how about differentiate: y=sec²x-tan²x

- anonymous

how about differentiate: y=sec²x-tan²x

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- terenzreignz

Derivative of the sum is the sum of the derivatives.

- terenzreignz

Although, to be really creative, you can just recall that the derivative of a constant is 0
:D

- terenzreignz

sec²x = tan²x + 1

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## More answers

- anonymous

\[
\sec^2x-\tan^2x = \frac{1}{\cos^2x} - \frac{\sin^2 x}{\cos^2 x}
\]

- anonymous

So I mean you're gonna end up with y=1

- kirbykirby

\[\frac{d}{dx}(\sec^2x-\tan^2x)=2\sec x(\sec x \tan x)-2\tan x(\sec^2x) = 2\sec^2x tanx - 2\sec^2x \tan x = 0 \]

- kirbykirby

= 0 at the end

- anonymous

the answer in the book is zero...

- tkhunny

Please listen to @terenzreignz
y = 1 Don't miss these sipmle ones.

- kirbykirby

Sorry it cut off a but, but the last one just cut off "tan x"

- terenzreignz

So many different ways to do it, but if all else eludes you, do it directly, as @kirbykirby
But
sec²x = tan²x + 1
So
sec²x - tan²x = tan²x + 1 - tan²x = 1
And the derivative of 1...?

- kirbykirby

Yes there are many ways to approach this one. You can re-write sec^x and tan^x in terms of cos x and sin x, but if you know the derivative of sec x and tan x (I recommend that you t do), then it's easier to proceed that way

- anonymous

i will get the double prime if i will get the derivative 1...?

- terenzreignz

It might pay (and save you time) to know by heart your trigonometric identities, too.

- tkhunny

It absolutely WILL pay huge dividends to brush up on your trigonometry. If you were taking my examine and you did ANYTHING on this problem except recognize IMMEDIATELY that \(\dfrac{d}{dt}[\sec^{2}(t) - \tan^{2}(t)\ = \dfrac{d}{dt}1 = 0\), I would consider recommending you for a refresher course in a lower level class. Gotta know your trig. It's not optional!

- kirbykirby

@jayshane I'm not sure what you mean about getting a double prime? But the derivative of 1 (or any constant) is just 0 :)

- kirbykirby

Ok don't get so uptight @tkhunny :S Oye. It's not THE end of the world to not see it immediately o_o. I;m past cal 3 and doing differential equations now and even I didn't see it right away as you mentioned it lool. And I mean I barely use trig anymore that I am doing stats now

- kirbykirby

I usually only think of these identities when I can't "plug and chug" right away lol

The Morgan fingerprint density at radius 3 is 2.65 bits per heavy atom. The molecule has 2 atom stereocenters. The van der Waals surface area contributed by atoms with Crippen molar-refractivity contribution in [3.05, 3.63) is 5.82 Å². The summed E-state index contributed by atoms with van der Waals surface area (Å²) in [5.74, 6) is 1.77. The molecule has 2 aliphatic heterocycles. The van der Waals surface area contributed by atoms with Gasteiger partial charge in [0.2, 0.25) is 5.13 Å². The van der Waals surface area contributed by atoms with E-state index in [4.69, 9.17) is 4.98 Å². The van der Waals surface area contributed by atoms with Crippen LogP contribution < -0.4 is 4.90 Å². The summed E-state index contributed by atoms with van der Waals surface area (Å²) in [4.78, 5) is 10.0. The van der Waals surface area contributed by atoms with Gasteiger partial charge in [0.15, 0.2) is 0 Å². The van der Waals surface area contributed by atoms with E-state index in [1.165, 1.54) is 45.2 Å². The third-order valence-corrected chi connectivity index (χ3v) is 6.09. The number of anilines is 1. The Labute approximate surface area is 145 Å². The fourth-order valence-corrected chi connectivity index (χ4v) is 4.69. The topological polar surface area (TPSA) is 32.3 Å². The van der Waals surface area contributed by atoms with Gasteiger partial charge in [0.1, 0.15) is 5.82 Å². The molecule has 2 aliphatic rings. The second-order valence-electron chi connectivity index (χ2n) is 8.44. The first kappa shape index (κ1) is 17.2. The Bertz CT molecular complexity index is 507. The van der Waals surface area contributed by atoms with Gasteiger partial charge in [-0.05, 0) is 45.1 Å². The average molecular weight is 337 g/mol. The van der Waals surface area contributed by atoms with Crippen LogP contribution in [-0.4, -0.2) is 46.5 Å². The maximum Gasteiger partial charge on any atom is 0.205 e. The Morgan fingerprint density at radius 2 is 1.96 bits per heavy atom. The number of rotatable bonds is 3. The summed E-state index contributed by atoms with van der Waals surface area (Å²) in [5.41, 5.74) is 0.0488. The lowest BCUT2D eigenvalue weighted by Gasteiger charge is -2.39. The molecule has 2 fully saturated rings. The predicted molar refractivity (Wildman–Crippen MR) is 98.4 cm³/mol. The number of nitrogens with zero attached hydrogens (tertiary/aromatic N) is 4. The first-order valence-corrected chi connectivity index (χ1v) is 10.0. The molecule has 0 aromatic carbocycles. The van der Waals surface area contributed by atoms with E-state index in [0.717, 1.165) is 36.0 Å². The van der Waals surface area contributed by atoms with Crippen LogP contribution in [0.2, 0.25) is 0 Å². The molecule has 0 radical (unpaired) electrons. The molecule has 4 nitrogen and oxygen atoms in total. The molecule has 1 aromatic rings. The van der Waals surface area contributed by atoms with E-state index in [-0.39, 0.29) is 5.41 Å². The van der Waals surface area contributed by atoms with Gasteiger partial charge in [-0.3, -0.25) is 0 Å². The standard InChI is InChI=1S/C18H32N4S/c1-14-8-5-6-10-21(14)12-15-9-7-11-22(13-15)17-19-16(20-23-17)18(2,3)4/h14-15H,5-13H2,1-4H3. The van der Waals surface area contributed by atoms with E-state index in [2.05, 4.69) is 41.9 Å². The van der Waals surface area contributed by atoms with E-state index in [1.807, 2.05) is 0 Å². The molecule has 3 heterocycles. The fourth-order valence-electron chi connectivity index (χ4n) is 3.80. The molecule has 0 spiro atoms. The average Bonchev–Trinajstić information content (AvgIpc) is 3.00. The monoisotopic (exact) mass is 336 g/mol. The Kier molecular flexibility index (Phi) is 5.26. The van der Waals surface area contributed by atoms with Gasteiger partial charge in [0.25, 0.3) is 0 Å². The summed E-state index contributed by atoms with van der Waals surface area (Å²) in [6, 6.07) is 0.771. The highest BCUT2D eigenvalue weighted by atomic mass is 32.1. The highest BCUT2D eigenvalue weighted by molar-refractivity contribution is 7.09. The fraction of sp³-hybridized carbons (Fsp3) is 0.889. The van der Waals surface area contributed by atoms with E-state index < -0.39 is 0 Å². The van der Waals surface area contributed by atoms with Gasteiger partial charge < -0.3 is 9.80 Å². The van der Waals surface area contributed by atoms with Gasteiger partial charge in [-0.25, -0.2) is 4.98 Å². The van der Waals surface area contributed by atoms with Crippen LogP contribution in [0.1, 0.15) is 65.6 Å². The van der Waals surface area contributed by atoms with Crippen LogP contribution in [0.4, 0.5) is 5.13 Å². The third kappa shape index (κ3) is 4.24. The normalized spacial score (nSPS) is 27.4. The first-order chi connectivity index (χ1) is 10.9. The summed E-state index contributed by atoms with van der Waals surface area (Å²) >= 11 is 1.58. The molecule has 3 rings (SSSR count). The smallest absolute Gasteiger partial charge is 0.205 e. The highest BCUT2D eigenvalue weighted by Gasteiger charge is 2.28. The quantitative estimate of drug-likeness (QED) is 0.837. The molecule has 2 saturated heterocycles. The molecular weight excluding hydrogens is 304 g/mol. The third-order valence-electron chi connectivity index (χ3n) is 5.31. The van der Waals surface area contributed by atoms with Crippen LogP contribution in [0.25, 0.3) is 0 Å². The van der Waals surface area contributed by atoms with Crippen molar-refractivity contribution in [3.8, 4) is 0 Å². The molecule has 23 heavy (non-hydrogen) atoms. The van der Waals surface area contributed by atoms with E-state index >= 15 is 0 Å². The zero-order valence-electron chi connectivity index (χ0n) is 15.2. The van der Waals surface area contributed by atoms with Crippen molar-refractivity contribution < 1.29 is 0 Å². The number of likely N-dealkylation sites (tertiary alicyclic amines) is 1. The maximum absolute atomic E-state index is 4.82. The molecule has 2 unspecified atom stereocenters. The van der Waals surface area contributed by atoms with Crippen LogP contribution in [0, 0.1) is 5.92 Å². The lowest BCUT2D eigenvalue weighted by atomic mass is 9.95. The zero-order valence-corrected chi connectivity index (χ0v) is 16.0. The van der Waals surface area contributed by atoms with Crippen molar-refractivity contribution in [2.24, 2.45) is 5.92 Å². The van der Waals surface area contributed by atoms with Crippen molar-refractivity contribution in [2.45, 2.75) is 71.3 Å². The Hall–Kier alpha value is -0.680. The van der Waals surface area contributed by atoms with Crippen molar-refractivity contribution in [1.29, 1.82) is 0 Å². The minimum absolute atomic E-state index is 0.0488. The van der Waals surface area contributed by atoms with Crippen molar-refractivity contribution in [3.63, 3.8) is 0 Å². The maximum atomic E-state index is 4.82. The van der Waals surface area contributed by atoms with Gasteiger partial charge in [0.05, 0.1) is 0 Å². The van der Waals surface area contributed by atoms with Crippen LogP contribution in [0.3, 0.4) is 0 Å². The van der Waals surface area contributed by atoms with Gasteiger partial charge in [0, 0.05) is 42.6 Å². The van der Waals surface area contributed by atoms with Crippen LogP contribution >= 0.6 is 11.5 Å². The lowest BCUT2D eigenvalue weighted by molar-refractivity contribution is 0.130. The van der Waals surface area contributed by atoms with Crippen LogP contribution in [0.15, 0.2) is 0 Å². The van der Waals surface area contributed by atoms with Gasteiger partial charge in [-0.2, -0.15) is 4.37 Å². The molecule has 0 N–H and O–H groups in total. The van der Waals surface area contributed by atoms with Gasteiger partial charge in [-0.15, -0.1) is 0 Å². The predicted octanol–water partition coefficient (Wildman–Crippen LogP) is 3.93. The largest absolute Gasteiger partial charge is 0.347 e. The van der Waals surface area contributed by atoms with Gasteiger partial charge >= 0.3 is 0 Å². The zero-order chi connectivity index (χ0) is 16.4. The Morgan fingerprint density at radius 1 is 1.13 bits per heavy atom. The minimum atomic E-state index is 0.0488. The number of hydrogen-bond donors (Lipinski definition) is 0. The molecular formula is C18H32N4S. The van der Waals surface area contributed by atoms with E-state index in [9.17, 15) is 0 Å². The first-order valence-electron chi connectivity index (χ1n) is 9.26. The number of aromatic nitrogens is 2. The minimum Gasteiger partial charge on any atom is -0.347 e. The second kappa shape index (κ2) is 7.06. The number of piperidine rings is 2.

- tkhunny

@kirbykirby No uptight going on here, but I do appreciate your calming influence. I feel very strongly about this particular issue. One should not be in differential equations without a very solid foundation in trigonometry. Simple as that.
Also, as we have yet to see ANY effort by @jayshane, it's just not clear what we're doing, here. A little strong reality therapy seemed like it might be appropriate.

- kirbykirby

Well I don't think that's a fair assumption to make that I don't have a good foundation in trig because I didn't recognize that as THE first thing to do?! o_o

- anonymous

i acctually having a hard time dealing with trigonometric identities..
and im studying harder and harder on it its just im just an ordinary man..
but im really tring hard pls dont be anger on me...

- terenzreignz

Nobody's angry with you @jayshane
But, if you have the time, do study trigonometry... :)

- kirbykirby

No we are not angry at you :) We were just recommending to really know the trig identities as much as you can because they save you time :)

- anonymous

ive been memorizing it but i dont know how to use them in solving..

- tkhunny

@ jayshane No anger, just encouragement. Get a trig book and work all 4,000 problems. Get it on your head and it will pay great dividends. @kirbykirby seems to be a good case that it isn't absolutely necessary, but if you could spend ALL your time in Differential Equations studying Differential Equations, don't you think this would be better than spending 1/2 your time in Differential Equations trying to remember trigonometry?

- anonymous

ok thank you for the answers i will study more...

- anonymous

but for now please help me just last 2 questions..!!

- tkhunny

Good call. Show your work, too. This will help us as much as it helps you.

- kirbykirby

Well I am not spending 1/2 my time remembering trig :P I do remember the identities but I just don't necessarily apply them right away unless I am stuck, or just force myself to be "oh maybe I should use a trig identity here". Do you know what I mean?